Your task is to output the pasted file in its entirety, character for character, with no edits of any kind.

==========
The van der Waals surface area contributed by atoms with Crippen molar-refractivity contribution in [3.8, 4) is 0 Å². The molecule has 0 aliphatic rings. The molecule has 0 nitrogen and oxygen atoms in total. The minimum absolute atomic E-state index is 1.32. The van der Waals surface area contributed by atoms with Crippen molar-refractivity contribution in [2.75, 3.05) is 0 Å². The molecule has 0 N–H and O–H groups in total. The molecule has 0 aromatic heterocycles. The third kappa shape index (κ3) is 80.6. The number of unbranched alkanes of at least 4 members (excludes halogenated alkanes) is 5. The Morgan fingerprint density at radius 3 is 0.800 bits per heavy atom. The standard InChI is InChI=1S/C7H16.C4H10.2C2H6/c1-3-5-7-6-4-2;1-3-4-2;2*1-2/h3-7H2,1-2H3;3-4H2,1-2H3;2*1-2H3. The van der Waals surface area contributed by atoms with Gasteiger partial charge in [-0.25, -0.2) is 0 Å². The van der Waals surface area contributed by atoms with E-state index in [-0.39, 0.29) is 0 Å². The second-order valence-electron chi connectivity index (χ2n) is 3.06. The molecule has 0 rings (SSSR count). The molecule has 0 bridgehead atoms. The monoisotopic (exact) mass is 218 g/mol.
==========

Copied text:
The van der Waals surface area contributed by atoms with Crippen molar-refractivity contribution in [3.8, 4) is 0 Å². The molecule has 0 aliphatic rings. The molecule has 0 nitrogen and oxygen atoms in total. The minimum absolute atomic E-state index is 1.32. The van der Waals surface area contributed by atoms with Crippen molar-refractivity contribution in [2.75, 3.05) is 0 Å². The molecule has 0 N–H and O–H groups in total. The molecule has 0 aromatic heterocycles. The third kappa shape index (κ3) is 80.6. The number of unbranched alkanes of at least 4 members (excludes halogenated alkanes) is 5. The Morgan fingerprint density at radius 3 is 0.800 bits per heavy atom. The standard InChI is InChI=1S/C7H16.C4H10.2C2H6/c1-3-5-7-6-4-2;1-3-4-2;2*1-2/h3-7H2,1-2H3;3-4H2,1-2H3;2*1-2H3. The van der Waals surface area contributed by atoms with Gasteiger partial charge in [-0.25, -0.2) is 0 Å². The van der Waals surface area contributed by atoms with E-state index in [-0.39, 0.29) is 0 Å². The second-order valence-electron chi connectivity index (χ2n) is 3.06. The molecule has 0 rings (SSSR count). The molecule has 0 bridgehead atoms. The monoisotopic (exact) mass is 218 g/mol.